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'It can be done': New Browns GM Kokinis optimistic, but turning around franchise won't be easy


BEREA — George Kokinis embarked Monday on a mission that’s humbled many men.
As he was introduced as Browns general manager, the obstacles to success were easier to identify than the road leading there.
The Browns have never been to a Super Bowl, haven’t won a playoff game since 1994 and are on their fourth head of football operations in the last eight years, coming off a disastrous 4-12 season and in the midst of an organizational overhaul.
“I’m here because I want to create a championship-caliber football organization,” Kokinis said at a news conference. “It can be done. It’s a matter of rolling up the sleeves and getting after it, and that’s what we’re prepared to do.
“When you talk about the Cleveland Browns, you want it to mean something.”
Kokinis has never held the general manager title nor similar power, never been in as bright a spotlight and never made the decisions that shape an organization.
He has that power here with control of the 53-man roster, but that doesn’t mean he’s working alone.
“In the end, I’ll have final say on the 53,” said Kokinis, who left a job as director of pro personnel with the Ravens. “But what’s important is getting together, being on the same page and making the best decision for the Cleveland Browns.”
Kokinis and new coach Eric Mangini weren’t a package deal, but it had that appearance. Mangini recommended Kokinis during an interview with owner Randy Lerner on Dec. 30, then was hired Jan. 8. While Lerner continued to conduct a GM search, Kokinis was the presumptive choice.
The relationship between Mangini and Kokinis goes back to 1994, when they shared a tiny apartment while working low-level jobs for the Browns, and Lerner was committed to making sure his new management team could work together. Unlike the final year of the Phil Savage-Romeo Crennel regime.
Kokinis even spent two days at Browns headquarters last week to make sure his connection with Mangini was still solid.
“I had to feel comfortable with what my new surroundings would be,” Kokinis said. “I came from a place I really didn’t have to leave.
“There had to be a comfort level on my side. I had to hash out things with Eric in terms of philosophy.”
Mangini said the meetings were necessary, and extensive.
“Until you actually have those hard conversations, until you’ve dealt with those issues and hashed them out, you don’t know,” he said. “There’s a difference between knowing someone over time and that type of relationship, and talking through a lot of the things we’re going to have to deal with day to day.
“We tried to go through every different aspect of the organization, to make sure we talked through ideas and felt that process out.”
Kokinis said his time at Browns headquarters and a follow-up interview with Lerner, which was attended by former Browns and longtime NFL executive Ernie Accorsi, caused the delay in his hiring. He’s ready to begin the rebuilding process.
“I’m here because I do believe in Mr. Lerner,” said Kokinis, who added the time was right for him to become a GM. “He loves the Browns, he wants them to be great and that’s important. I believe in this head coach. And I believe in the fans of Cleveland.”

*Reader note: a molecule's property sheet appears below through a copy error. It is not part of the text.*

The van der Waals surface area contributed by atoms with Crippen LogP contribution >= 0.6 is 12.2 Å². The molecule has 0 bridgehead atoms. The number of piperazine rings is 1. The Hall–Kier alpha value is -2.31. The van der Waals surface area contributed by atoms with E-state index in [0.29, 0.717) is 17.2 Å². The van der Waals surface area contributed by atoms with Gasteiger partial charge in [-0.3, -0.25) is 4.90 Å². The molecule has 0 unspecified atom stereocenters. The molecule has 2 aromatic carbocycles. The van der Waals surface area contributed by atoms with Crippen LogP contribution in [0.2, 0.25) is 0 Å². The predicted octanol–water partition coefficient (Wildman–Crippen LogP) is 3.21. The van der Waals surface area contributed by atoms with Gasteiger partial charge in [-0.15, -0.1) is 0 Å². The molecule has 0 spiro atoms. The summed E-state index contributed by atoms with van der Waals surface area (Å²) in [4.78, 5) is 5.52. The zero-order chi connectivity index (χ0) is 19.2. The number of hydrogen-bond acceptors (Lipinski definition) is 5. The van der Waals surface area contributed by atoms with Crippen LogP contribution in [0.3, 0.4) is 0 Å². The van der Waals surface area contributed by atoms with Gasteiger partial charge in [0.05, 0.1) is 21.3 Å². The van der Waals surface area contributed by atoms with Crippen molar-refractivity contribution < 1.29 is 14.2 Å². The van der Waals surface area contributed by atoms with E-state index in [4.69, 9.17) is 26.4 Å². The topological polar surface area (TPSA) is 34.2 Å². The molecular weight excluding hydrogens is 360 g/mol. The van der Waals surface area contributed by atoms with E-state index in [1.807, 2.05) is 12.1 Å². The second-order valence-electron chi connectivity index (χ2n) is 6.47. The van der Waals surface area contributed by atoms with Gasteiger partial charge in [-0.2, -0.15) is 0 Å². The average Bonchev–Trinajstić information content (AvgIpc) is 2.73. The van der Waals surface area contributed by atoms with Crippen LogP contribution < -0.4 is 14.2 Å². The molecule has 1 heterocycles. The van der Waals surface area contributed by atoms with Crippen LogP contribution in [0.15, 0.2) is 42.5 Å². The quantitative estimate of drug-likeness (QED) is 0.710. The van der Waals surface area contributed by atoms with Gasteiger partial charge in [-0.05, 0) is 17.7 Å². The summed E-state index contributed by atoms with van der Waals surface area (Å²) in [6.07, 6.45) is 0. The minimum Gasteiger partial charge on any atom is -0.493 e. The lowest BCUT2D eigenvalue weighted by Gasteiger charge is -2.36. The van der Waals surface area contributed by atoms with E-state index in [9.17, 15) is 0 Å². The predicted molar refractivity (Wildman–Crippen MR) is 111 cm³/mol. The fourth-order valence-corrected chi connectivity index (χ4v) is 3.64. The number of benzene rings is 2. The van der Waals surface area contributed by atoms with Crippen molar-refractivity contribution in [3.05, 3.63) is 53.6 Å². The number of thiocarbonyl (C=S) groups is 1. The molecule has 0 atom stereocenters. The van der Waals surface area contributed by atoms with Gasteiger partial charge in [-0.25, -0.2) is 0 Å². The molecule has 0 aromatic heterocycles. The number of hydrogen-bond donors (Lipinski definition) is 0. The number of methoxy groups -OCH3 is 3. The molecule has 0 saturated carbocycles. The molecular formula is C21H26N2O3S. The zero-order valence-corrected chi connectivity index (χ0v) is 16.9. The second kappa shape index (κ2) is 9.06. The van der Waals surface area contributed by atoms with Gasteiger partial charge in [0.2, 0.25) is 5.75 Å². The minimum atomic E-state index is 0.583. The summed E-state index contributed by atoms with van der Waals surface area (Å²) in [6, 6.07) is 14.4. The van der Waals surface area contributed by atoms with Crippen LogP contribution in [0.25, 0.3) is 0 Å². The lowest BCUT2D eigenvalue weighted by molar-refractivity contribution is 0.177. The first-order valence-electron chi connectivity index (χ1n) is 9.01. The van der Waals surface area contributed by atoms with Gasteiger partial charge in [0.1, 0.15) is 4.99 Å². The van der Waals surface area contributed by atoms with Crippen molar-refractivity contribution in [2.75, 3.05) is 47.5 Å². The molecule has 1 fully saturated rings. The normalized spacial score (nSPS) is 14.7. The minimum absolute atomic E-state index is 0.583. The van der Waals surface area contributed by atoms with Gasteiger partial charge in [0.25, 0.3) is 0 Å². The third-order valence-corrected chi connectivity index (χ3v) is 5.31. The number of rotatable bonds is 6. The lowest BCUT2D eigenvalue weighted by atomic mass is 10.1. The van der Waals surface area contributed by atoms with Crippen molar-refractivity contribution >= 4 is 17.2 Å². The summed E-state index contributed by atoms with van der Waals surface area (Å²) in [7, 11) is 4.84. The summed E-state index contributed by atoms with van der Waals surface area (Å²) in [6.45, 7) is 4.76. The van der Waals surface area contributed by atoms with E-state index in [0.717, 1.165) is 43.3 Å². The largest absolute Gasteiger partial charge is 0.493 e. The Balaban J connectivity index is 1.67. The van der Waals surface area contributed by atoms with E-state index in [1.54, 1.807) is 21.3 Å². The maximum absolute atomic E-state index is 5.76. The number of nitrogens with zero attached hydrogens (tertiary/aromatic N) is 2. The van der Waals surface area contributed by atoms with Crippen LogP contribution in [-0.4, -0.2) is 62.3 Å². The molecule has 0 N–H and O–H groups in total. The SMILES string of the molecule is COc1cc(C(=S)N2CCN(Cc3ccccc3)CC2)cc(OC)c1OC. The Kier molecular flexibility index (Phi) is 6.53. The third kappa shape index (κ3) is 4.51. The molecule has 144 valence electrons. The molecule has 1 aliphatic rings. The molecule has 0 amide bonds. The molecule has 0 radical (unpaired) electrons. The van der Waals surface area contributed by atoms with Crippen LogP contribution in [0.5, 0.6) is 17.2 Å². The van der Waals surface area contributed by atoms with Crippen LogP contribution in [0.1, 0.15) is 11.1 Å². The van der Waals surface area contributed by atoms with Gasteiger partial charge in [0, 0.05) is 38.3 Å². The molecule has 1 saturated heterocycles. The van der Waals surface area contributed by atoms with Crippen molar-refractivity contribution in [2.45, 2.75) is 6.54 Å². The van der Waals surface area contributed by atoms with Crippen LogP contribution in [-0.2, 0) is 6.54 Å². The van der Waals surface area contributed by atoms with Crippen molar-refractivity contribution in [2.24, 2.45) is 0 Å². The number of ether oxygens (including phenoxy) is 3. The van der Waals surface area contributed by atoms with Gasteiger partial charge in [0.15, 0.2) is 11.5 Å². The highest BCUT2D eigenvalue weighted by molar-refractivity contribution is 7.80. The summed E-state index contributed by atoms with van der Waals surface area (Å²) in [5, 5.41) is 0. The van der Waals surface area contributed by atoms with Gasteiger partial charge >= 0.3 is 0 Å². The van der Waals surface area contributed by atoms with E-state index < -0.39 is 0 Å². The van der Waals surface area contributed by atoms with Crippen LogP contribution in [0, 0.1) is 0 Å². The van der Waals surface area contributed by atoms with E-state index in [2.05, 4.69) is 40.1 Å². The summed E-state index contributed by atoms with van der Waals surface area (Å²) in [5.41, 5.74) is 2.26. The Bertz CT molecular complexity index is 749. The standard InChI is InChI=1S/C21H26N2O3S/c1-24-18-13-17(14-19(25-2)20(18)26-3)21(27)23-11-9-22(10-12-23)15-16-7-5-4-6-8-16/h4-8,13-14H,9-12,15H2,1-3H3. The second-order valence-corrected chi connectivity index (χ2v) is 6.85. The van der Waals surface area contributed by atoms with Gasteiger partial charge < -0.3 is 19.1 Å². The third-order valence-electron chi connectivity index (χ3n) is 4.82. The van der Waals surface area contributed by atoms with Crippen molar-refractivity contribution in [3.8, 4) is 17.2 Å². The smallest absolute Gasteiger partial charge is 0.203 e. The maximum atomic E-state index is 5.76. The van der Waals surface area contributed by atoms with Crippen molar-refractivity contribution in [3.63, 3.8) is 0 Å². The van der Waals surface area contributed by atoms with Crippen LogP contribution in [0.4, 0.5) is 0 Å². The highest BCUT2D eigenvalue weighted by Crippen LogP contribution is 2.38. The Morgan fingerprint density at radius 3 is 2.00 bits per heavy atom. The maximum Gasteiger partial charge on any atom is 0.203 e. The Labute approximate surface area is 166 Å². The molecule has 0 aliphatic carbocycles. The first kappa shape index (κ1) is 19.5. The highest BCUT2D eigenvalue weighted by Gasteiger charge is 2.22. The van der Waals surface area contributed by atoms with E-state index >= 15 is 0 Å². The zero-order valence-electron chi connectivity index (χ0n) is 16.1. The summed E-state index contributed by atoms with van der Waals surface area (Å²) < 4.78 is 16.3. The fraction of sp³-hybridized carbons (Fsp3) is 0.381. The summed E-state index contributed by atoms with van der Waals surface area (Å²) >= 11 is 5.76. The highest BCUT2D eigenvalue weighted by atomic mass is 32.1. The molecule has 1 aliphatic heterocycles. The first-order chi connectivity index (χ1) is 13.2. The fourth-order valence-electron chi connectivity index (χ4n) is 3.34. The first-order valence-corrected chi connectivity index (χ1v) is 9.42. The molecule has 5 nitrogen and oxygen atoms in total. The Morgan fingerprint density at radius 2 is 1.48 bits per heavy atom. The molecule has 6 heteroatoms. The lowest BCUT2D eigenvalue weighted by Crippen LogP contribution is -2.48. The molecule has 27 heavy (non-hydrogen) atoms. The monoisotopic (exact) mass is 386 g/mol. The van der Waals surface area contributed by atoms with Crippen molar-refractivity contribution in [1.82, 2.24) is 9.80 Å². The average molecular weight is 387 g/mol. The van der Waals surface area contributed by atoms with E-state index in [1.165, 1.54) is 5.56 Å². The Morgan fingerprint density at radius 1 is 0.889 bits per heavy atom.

It’s easy to believe he will have his work cut out for him as he tries to turn around the franchise.
He and Mangini must evaluate the current roster and decide who they want to re-sign (safety Sean Jones is the highest-profile free agent), who’s worth a contract extension (kicker Phil Dawson and special teamer Joshua Cribbs asked for one last year) and who they want to get rid of (tight end Kellen Winslow, receiver Braylon Edwards, defensive lineman Shaun Smith are possibilities). Free agency starts Feb. 27, so the clock is ticking.
“I don’t really want to go into the evaluation of the football team right now,” Kokinis said. “I am going to be grinding up my end in terms of looking at every game, offense, defense, special teams, and coming to my evaluations.”
One of Kokinis’ duties in Baltimore was scouting the other NFL teams, especially those in the AFC North. So he knows the Browns very well and was pressed for his opinion of the roster he inherited.
“There is skill level on this team,” he said. “There are capable players on this team, competitive players and there’s core talent on this team. To go into specifics would be tough at this time.”
Lerner’s decision to hire the coach before the general manager drew a lot of criticism. It seems to give the power to the coach, even though he’s supposed to report to the GM.
“In the end the owner is in charge of hiring the coach,” Kokinis said. “I think Randy acquired all of the information and I think he nailed it.”
Whether Lerner got either hire right won’t be known for some time. But at least Kokinis and Mangini have each other as they begin the arduous task of trying to get the Browns on par with the Steelers and Ravens.
“I think chemistry is important, I think respecting somebody’s opinion professionally is important,” Kokinis said. “I think having the relationship is important because when disputes come up, you still have the respect for one another in terms of walking away and giving your opinion knowing we’re going to do what’s best for this football team.
“When you have a personal relationship like that, you know you can do that.”
Contact Scott Petrak at 329-7253 or


53: Players on an NFL roster. Kokinis said he will have final say on the Browns’ roster.

5: Seasons spent in the Browns scouting department (1991-95), two working with new Browns coach Eric Mangini

6: Years spent as Ravens’ director of pro personnel

0: Experience in years as an NFL general manager

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